Jail fail: UK overcrowded prisons, indeterminate sentencing slammed
The British prison system is facing a multitude of problems, from overcrowding and a rise in custodial deaths to a new unanimous ruling by the European court of human rights declaring indeterminate prison sentences in the UK system illegal.
The ruling by the European Court of Human rights in Strasbourg on Tuesday came in the case of three men who had been jailed in the UK on “indeterminate sentences”, essentially sentenced to jail without a fixed amount of time to serve. Indeterminate sentences have been legal in the UK since 2005, designed to imprison criminals of an extremely violent nature that may prove a threat to society if released prematurely.
Brett James, Nicholas Wells and Jeffrey Lee had been given automatic indeterminate sentences, which included serving a minimum sentence. Afterwards they would have to complete a certain curriculum of courses such as “anger management” or “dealing with substance abuse” to be eligible for parole and release.
In all instances, the prisoners had been waitlisted while trying to take the necessary pre-requisite courses in their next step towards evaluation for parole. The men took their case to the to the European Court of Human Rights, arguing that the government was infringing on their right to freedom by denying them access to the courses needed to facilitate their release.
The European court found unanimously in the favor the three men, stating that although the delay in allowing to them to take their courses was due to a lack of resources, that same lack of resources was the result of a lack of planning caused by the original implementation of such a “draconian” law. The court also noted that the delay was “considerable”, stating that the men “had no realistic chance of making objective progress” towards a probation evaluation.
The inadequate resources “appeared to be the consequence of the introduction of draconian measures for indeterminate detention without the necessary planning and without realistic consideration of the impact of the measures,” the court said.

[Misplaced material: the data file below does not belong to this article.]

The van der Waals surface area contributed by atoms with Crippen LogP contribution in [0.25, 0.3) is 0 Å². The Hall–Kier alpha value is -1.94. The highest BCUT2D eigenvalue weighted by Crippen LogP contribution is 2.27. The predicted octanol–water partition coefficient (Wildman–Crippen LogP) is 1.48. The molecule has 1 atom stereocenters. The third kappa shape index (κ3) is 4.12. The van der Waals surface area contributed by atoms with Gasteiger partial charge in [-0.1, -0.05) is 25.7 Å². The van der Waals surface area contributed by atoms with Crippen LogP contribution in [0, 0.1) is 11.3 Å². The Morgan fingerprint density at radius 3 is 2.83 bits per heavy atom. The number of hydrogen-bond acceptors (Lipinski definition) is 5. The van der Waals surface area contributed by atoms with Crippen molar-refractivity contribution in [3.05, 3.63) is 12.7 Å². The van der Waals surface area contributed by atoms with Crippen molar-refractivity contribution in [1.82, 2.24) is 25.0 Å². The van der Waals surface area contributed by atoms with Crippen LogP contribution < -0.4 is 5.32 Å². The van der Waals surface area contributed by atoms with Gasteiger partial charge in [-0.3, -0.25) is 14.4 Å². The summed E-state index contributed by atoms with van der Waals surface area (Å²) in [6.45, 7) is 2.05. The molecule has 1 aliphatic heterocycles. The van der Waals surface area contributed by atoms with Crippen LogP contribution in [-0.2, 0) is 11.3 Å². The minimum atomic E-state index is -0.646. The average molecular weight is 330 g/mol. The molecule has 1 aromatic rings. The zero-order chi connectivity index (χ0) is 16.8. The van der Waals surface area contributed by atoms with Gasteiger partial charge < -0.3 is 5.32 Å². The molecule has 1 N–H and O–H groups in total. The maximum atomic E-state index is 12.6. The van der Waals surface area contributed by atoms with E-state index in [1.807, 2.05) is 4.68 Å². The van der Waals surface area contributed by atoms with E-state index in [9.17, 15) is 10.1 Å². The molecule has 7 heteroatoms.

In addition to ruling their imprisonment “arbitrary” and “unlawful”, it ordered the UK penal system to pay the men 14,000 pounds in damages and 30,000 pounds to pay for legal fees collectively.
European judges sit at the European court of Human Rights in Strasbourg, eastern France. (AFP photo/Frederick Florin)
Deaths on the rise, but so is prison population
The court’s ruling comes only days after Ombudsman Nigel Newcomen released a new report on a rise in deaths in custody in the UK penal system. Newcomen’s report presented a 15 per cent rise in prison deaths over the course of the past year, and called the trend “particularly worrying.”
The UK’s prison watchdog, the Prisons and Probation Ombudsman (PPO), started keeping records of prison deaths in 2004, and Newcomen says the 229 deaths are the highest level recorded since the PPO took responsibility for the audits.
“Overall, numbers of deaths rose significantly compared to the previous year – the third year in a row where the number of deaths has risen,” Newcomen said in his 2011-2012 report.
“This growth is disturbing – and also a significant challenge to a demand-led investigative body facing squeezed resources.”
Another troubling report by the Prison Reform Trust released in August claimed that two out of three prisons in England and Wales were overcrowded, with 7,294 more inmates incarcerated than the system was designed to hold.
An anonymous former prisoner told the BBC he spent three years in an overcrowded prison where he was forced to spend 23 hours in his cell in 2002.
“It was like being put in a cage made for one animal and then getting two or three other people in. There was a lot of stress, anxiety and violence. It was one big stress pit is the only way I can describe it,” he said.
These developments spell a summer of bad news for the British legal system, and it remains to be seen what measures can be taken to slow the rise of Britain’s prison population and what the future holds for the UK’s “draconian” indeterminate sentences.